Prem Sagar Dosa Plaza, a quick-service restaurant chain offering hundreds of varieties of dosa, the popular South Indian snack, has come a long way from its humble start.
In the late 1990s, its 33-year-old managing director, T. Ganapathy used to serve dosas to commuters from a small kiosk outside theVashi railway station in suburban Mumbai.
Now, Prem Sagar has just raised Rs9 crore from an angel investor and Ganapathy and his dosas are all set to travel.
Over the next few months, Prem Sagar Dosa will roll out its brand in the US, Canada, New Zealand, Australia and the Philipines through the franchise model.
The US deal has already been signed for a 3,500 sq. ft restaurant in the Washington DC area, which will serve more than 104 types of dosas in addition to Chinese and North Indian dishes by June. New Jersey and Virginia, too, will have Dosa Plaza outlets in a few months as will Canada. Negotiations are in the final stages for franchisees in New Zealand, Australia and Philippines. And, ahead of this, the first overseas Dosa Plaza outlet will open in April in West Asia.
“This is just the beginning,” says Ganapathy, who arrived in Mumbai from his village in Tamil Nadu in 1990 after finishing high school.
While the franchise model is working for now, “later (we) will form joint-venture companies in various countries so that we can scale up rapidly,” says Mayur Gangar, chief financial officer and a long-time friend of Ganapathy.
Ganapathy says he can’t name the angel investor because of a non-disclosure agreement.
Not all of the chain’s ambitions are overseas. Plans are being finalized to set up a centralized kitchen in Mumbai, which will give the company economies of scale. Also in the pipeline are more quick-service kiosks in high pedestrian-traffic areas.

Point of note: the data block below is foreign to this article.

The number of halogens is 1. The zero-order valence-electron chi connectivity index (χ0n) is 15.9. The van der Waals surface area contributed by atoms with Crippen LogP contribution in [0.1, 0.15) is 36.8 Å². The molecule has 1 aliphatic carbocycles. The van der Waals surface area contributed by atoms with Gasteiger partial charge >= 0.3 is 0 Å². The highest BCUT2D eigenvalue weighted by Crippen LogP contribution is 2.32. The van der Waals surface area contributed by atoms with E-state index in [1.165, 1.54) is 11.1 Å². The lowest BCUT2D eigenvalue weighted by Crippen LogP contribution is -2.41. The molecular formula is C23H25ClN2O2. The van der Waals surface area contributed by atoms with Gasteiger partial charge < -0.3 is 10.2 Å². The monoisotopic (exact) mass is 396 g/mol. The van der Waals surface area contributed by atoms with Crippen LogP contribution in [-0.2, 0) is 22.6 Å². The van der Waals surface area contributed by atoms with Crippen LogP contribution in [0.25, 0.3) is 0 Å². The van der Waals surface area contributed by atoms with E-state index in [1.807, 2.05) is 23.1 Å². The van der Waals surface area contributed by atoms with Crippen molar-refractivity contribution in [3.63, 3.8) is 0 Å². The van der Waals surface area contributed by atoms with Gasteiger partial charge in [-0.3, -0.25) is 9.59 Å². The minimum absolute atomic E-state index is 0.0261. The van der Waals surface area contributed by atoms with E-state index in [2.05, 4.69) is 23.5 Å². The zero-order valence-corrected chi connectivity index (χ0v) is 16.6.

At the popular In Orbit Mall in suburban Mumbai, the company sells dosas worth Rs9 lakh every month, while other outlets report sales of Rs5-7 lakh .
Businesss is also sizzling in Delhi, Kolkata, Pune and Hyderabad. Offerings at 20 Dosa Plaza outlets across seven Indian cities range from the original ghee paper dosa to a fiery Chinese Schezuan variant, a spring dosa, Mexican salsa dosa and one for the health conscious, which is loaded with roasted veggies.
Ganapathy says the Dosa Plaza chain has 27 trademark-protected dosas on its menu and the list is growing.
The innovative touch in Ganapathy’s dosas has its origins in a failed attempt at running a Chinese restaurant.
When the restaurant closed three months after its inauguration, Ganapathy experimented, using his Chinese sauces and sautéed veggies as stuffing in his dosas. Before he knew it, regular customers were ordering these instead of the standard masala dosas and he knew he had hit on a gold mine.
“Ever since I discovered Dosa Plaza at my favourite multiplex, my weekly trip to the movies is less guilt-ridden because I feast on the salad roast dosa or any of the other varieties that have lots of veggies,” says 28-year-old Rachna Acharya, a regular at Ganapathy’s dosa outlet in Pune.